After our very relaxing couple of days at Semuc Champey, we took a couple of days to get to Nebaj, in the Guatemalan Highlands.  We are travelling local-style these days – cheaper than the tourist transfers, just as fast and more ineresting.  It just means changing buses in some towns – but getting another one is easy, the drivers hawk ceaselessly to try to fill up their vans. 

After overnighting in Coban (an uninspiring place) with Eric from Portland, Oregon, we decided last minute to travel to Nebaj in the Guatemalan Highlands.  It turned out to be an inspired choice, thanks to Cathal´s attention to detail in his reading of the Lonely Planet! 

We took a series of buses to get to Nebaj – a mini bus to Uspantan, another to the junction with the Nebaj road, and finally a Chicken bus the final 10K to Nebaj. 

Chicken bus – recycled US school bus

At Nebaj we settled into El Descanso, a hostel and restaurant set up by two Peace Corp Americans to help create local Employment.  It has been a great success and is a lovely place to hang out. 

Nebaj is the main town in an area of many Mayan hill tribes, of the Ixil tribe.  While here, we went on a guided walk of current sacred Mayan sites, where locals ask Shamans to help them with whatever they are looking for.  These sites have been used for centuries.  We also visited a graveyard, where there was emphasis on memorials to the civil war which was very difficult for this region. 

Colour celebrates ancestors

We took a two day hike in to the mountains with the same local guide, Nicolas, and a Czech couple, Jana and Martin.  We headed off on the minibus out of Nebaj last Monday (28 April) by local transport along dirt roads.  We anticipated a pleasant stroll through villages, eating with families and relaxing.  How wrong we were!  As soon as we got off the bus, we turned onto a track that went up, up and up!  The Guatemalan “highlands” are more like “towering steep mountains”.   There was some respite now and then as we descended down towards the river at the valley bottom, but otherwise it was ruthless.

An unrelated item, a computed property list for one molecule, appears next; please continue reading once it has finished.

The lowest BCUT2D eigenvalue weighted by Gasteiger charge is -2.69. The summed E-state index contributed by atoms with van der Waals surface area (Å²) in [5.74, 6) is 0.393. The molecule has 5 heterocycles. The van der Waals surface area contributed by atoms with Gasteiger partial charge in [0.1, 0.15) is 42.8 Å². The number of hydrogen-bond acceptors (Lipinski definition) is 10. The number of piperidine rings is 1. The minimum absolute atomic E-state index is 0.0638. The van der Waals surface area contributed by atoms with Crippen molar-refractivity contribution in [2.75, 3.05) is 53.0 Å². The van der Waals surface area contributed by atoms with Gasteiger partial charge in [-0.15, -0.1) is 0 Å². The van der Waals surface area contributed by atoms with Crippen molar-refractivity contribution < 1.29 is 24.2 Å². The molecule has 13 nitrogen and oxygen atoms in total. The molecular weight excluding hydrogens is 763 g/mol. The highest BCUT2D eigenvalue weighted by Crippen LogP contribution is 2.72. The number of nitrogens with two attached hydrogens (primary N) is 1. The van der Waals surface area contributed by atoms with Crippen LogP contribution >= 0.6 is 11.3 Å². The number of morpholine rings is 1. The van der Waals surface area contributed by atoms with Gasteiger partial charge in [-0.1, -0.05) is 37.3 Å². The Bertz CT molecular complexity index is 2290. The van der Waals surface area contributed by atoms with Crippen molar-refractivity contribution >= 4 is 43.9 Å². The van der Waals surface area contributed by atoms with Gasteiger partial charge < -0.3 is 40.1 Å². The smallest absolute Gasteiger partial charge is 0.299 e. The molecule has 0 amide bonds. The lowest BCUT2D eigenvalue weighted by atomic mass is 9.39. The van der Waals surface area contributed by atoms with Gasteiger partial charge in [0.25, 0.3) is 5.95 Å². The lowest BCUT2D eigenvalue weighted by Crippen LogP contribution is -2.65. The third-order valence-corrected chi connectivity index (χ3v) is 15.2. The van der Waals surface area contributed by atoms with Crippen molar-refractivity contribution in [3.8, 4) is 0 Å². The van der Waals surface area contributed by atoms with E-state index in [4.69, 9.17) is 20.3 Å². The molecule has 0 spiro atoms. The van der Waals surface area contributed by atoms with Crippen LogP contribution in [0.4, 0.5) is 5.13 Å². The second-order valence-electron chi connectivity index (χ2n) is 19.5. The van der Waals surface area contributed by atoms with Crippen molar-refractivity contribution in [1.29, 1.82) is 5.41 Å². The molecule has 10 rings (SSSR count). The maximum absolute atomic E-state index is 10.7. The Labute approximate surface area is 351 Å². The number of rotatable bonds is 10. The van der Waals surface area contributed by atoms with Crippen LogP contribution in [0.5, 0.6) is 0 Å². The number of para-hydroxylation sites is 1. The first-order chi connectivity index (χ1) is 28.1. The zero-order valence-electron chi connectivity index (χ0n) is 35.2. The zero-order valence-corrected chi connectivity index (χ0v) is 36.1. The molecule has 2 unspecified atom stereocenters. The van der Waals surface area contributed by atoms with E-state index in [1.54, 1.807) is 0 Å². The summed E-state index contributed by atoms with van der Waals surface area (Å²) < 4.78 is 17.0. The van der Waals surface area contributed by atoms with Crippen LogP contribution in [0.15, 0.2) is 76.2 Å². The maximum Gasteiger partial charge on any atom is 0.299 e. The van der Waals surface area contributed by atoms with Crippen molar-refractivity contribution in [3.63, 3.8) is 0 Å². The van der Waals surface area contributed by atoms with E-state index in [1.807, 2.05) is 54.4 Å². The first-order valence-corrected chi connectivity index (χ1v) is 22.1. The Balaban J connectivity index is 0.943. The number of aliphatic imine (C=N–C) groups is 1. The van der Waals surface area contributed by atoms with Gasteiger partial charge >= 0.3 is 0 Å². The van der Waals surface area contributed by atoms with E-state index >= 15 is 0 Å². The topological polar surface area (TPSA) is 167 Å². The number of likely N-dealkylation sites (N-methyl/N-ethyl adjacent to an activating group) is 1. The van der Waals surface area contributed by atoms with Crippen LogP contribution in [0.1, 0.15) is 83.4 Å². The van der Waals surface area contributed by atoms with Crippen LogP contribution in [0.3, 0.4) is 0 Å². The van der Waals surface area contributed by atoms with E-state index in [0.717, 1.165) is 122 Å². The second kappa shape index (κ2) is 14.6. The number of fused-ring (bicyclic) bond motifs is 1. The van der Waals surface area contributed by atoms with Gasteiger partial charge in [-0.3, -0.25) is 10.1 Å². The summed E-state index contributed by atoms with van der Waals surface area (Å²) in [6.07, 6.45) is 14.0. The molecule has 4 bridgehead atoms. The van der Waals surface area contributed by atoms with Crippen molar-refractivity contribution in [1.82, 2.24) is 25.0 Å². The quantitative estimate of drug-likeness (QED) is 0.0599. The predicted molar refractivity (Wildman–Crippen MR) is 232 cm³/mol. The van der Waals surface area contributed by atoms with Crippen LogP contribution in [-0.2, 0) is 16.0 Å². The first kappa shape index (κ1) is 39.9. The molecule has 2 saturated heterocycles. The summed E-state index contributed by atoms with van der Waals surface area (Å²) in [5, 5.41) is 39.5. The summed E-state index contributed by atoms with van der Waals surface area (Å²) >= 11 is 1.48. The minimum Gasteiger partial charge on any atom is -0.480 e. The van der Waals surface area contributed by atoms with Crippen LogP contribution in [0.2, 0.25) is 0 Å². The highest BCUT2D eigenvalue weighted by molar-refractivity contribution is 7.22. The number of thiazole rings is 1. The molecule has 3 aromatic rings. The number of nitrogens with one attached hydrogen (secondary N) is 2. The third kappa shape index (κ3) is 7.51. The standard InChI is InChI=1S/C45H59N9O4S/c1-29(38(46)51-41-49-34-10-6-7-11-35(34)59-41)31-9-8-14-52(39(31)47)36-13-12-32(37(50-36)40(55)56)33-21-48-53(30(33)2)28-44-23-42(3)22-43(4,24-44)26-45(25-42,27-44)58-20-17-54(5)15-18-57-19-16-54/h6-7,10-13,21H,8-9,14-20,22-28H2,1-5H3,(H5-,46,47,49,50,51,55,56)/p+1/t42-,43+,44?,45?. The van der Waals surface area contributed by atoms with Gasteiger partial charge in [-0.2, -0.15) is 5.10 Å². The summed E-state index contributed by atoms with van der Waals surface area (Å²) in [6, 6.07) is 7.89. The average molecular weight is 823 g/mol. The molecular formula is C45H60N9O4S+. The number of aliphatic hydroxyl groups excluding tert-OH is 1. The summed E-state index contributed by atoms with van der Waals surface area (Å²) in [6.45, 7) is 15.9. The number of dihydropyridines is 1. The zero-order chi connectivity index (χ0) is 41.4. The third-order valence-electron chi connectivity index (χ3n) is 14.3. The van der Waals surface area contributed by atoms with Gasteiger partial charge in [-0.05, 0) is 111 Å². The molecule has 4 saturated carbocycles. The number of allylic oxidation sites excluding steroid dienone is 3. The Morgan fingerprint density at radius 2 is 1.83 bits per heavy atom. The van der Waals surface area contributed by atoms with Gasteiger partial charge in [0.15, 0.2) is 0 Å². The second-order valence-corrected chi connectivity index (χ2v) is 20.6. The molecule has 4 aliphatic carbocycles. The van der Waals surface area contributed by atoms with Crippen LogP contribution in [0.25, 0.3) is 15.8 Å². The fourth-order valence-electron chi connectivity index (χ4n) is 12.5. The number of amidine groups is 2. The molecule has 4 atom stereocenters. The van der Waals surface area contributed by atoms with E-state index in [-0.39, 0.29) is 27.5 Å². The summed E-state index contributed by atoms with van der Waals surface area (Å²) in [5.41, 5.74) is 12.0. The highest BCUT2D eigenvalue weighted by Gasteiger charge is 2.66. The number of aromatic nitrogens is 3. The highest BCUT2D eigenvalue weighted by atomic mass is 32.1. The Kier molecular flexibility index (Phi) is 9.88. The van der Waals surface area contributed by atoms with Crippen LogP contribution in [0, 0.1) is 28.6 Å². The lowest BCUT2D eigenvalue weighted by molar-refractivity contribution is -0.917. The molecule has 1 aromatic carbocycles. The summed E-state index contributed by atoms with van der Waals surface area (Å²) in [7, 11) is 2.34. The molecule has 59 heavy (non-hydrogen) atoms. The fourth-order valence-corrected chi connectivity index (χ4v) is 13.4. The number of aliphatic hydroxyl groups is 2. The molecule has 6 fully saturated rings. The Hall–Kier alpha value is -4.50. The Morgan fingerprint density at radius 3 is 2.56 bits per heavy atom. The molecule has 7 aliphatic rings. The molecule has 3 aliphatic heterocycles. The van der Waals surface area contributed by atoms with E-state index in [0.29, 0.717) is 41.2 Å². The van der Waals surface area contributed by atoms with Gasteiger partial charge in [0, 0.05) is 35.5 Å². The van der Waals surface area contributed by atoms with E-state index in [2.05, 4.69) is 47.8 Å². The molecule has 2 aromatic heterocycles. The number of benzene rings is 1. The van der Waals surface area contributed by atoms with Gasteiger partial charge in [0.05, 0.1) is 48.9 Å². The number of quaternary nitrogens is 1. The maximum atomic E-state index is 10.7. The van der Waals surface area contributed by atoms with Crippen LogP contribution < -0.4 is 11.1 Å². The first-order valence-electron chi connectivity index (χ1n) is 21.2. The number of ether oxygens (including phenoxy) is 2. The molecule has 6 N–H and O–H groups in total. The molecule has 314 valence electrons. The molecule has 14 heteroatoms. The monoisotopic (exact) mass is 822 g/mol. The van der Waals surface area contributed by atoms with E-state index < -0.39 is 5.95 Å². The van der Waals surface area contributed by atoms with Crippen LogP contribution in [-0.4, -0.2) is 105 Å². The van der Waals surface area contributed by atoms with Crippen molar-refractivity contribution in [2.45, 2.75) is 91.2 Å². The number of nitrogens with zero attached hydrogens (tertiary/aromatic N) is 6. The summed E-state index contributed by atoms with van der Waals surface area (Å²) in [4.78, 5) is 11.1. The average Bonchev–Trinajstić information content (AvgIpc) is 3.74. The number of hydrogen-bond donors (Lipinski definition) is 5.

Doesn´t show the hills!

We visited a few villages en route.  The localpeople have to deal with these mountains every day, I take my hat of to them.  The Maya people who live here are of the Ixil tribe, they dress beautifully in traditional clothes and generally lead a rather hard life.   Most Ixil get married young (as young as 14) and have a lot of children.  They live the same way they have done for centuries, cooking over open fires and living in 1 or 2 room wooden houses with dirt floors. 


On our lunch stop at Xeo (pronounced Show), we met with lots of friendly local kids, and had lunch with a family.  They cooked over an open fire, and made so many corn tortillas tht they were practically spilling off the table top!  Their food is not inspiring – we had various combinations of corn tortilla, refried beans, rice and eggs for our meals during our trip.  We overnighted at Cotzal, a village that has electricity.  The locals had rigged one of the school rooms for guests – we were surprised to find very comfortable beds and a shower, much more luxury than the locals had themselves.  It was a very enjoyable trek, very interesting to see life in traditional hill tribe villages, with all its hardships.




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